Friday, July 9, 2010

My first attempt at environmental writing

The other day I was reminded of an article I wrote 14-15 years ago about some beavers in Urbana's (IL) Meadowbrook Park. In this case, a city of Urbana public works crew destroyed a beaver dam in Meadowbrook without first consulting the Urbana Park District.

See my article from the January 1996 issue of the newsletter of the local Sierra Club chapter:

Wednesday, July 7, 2010

Another "Silent Spring"??

Five weeks ago I wrote a blog post expressing my deep concerns about the potential impact of the Gulf oil disaster on the millions of migrating birds that depend on the Gulf coast and related marshes during migration. Please read this post at:

Today I've been reading about similar concerns in the mainstream media. It's very disheartening and disconcerting. I'm reminded of Rachel Carson's book Silent Spring (see:

I'm fully aware that what's going on in the Gulf (oil spill disaster) is very different from what Rachel Carson was concerned about (the cumulative effects of the pesticide DDT). But the bottom line is still pretty much the same...the Gulf disaster could have a profoundly negative effect on the birds we see next spring.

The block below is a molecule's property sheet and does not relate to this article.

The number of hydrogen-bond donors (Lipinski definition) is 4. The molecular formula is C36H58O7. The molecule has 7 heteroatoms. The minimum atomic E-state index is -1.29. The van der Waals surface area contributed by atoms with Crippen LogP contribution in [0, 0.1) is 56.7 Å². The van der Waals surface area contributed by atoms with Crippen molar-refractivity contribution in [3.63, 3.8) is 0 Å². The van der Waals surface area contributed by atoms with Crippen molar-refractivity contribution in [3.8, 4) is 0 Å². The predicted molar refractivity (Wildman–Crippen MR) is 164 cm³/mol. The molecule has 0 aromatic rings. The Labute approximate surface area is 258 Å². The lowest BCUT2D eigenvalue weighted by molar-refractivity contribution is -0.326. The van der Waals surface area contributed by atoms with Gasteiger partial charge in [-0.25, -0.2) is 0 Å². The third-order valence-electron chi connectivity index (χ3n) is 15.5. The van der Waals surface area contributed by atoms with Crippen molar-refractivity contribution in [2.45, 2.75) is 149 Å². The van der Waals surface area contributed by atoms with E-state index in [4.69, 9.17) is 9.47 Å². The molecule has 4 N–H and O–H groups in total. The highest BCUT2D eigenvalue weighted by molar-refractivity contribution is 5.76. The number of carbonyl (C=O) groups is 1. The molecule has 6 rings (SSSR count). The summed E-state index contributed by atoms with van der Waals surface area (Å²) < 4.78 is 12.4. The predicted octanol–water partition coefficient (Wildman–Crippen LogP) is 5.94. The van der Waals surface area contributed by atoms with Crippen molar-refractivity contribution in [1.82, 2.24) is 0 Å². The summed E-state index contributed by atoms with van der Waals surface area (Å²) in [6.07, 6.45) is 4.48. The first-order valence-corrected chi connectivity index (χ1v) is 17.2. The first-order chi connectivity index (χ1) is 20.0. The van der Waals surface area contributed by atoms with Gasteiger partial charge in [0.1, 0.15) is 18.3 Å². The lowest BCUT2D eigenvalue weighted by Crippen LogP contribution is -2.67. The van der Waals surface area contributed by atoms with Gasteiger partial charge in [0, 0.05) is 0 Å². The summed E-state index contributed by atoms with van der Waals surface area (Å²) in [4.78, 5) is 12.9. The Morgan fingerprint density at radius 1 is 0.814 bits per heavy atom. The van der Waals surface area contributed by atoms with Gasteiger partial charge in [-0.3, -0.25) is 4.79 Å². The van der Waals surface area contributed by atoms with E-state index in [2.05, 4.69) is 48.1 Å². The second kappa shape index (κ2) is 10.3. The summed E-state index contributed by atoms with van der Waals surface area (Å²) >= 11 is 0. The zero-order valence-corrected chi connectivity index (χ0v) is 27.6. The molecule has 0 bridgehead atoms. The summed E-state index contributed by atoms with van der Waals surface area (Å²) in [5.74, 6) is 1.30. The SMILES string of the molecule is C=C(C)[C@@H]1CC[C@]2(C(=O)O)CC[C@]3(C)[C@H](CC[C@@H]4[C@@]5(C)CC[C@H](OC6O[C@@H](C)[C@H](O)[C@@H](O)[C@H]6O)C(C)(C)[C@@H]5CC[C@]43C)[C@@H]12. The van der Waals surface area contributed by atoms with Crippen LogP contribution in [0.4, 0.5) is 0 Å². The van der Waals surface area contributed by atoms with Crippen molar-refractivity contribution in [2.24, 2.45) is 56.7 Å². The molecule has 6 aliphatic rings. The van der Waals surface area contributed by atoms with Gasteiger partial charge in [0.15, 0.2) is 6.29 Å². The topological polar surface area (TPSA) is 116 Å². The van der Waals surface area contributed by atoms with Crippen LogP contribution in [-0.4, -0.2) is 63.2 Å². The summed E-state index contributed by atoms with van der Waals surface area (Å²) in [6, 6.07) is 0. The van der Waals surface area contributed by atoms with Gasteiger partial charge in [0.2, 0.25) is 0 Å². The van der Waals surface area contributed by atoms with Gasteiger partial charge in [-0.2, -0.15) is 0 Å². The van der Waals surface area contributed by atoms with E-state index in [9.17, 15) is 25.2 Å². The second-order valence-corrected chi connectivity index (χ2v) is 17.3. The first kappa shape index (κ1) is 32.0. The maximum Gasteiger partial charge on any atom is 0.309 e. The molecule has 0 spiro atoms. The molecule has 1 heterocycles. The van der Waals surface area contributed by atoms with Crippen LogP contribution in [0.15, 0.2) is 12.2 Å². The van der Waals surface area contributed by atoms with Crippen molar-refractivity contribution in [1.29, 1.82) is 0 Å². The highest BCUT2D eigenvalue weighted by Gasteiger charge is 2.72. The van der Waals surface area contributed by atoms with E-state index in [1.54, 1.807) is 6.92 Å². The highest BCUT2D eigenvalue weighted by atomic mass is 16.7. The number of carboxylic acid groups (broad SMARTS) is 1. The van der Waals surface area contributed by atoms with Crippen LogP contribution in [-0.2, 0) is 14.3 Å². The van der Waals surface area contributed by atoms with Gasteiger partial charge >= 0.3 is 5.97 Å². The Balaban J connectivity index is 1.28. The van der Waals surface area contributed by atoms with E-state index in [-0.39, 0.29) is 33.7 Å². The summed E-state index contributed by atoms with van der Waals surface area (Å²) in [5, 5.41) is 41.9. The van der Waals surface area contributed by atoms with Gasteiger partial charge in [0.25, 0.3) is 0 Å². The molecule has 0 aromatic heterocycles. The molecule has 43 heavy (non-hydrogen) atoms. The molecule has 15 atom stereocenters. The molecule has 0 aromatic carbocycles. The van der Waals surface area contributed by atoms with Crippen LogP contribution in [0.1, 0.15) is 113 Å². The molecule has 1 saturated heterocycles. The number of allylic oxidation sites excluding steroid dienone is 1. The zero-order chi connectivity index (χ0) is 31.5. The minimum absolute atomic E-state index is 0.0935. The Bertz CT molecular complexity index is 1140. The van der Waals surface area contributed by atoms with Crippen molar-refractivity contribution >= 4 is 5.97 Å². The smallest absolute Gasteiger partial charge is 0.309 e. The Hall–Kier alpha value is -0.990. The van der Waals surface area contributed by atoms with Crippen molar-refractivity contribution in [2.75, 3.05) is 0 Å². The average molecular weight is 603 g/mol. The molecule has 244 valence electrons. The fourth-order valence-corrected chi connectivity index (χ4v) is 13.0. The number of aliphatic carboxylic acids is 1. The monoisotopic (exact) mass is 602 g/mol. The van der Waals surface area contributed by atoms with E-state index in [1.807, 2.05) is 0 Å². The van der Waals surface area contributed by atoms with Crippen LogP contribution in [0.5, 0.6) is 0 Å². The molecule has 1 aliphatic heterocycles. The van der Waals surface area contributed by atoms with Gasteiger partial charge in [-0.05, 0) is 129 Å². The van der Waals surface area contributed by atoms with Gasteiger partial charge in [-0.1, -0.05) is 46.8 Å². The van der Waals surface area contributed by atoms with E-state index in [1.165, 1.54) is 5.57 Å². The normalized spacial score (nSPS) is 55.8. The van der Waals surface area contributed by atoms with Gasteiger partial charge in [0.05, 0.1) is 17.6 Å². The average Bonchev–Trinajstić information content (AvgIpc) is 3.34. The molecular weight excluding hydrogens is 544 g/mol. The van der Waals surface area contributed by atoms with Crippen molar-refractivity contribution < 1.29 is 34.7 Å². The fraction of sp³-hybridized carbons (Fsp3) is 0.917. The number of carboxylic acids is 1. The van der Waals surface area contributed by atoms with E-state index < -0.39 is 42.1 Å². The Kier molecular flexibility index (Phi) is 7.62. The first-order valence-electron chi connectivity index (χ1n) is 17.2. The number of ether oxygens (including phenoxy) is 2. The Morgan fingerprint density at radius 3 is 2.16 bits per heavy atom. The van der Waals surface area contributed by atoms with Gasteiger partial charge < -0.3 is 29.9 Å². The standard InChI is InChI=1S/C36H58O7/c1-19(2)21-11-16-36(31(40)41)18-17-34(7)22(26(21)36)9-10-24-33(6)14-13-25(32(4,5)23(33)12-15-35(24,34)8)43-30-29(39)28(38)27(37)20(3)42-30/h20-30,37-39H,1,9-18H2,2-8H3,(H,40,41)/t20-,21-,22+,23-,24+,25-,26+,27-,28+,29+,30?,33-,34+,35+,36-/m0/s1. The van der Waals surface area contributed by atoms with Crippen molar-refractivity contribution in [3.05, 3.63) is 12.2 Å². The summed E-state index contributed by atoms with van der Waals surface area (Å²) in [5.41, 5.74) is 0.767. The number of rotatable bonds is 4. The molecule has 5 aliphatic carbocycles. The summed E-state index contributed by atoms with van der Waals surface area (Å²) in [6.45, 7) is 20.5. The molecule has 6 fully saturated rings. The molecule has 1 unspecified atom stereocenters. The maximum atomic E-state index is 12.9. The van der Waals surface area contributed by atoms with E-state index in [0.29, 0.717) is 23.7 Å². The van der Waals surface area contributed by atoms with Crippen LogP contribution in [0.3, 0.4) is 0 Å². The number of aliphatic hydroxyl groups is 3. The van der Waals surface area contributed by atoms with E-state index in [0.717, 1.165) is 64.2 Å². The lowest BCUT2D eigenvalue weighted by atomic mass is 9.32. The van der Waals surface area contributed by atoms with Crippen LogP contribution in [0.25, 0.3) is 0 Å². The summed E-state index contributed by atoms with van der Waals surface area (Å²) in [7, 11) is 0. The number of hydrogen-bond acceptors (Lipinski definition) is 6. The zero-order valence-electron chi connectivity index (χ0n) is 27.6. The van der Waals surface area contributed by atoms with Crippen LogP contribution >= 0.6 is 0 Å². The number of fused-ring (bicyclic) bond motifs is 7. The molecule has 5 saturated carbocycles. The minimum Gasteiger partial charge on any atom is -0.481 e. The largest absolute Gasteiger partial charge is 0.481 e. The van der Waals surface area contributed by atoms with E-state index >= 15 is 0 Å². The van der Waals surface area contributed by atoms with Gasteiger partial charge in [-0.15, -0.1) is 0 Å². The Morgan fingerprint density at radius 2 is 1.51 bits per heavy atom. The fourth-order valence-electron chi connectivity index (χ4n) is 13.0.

Anyway, back to the mainstream media and their reports about the dangers to migrating birds. I did a simple search on Google (gulf "oil spill" birds migration). Here's a sample of what I found in the first page or so of Google search results. Read 'em and weep:,CST-NWS-oilspill28.article

Bird images on US coins

I was sorting through some loose change the other day when I noticed a US quarter coin with a striking image of a Scissor-tailed Flycatcher on the reverse. It was part of the US Mint’s “state quarters” series. That made me wonder how many other states had elected to depict a bird on their respective “state quarters”. Nine state quarters have bird images. My two favorites are Idaho and Oklahoma.

Here are the results of my search:

* Arkansas – Mallard. See:
* California – California Condor. See:
* Idaho – Peregrine Falcon. See:
* Louisiana – Brown Pelican. See:
* Maine – Two unidentifiable seabirds. See:
* Minnesota – Common Loon. See:
* Oklahoma – Scissor-tailed Flycatcher. See:
* South Carolina – Carolina Wren. See:
* South Dakota – Ring-necked Pheasant (only quarter to feature a non-native species)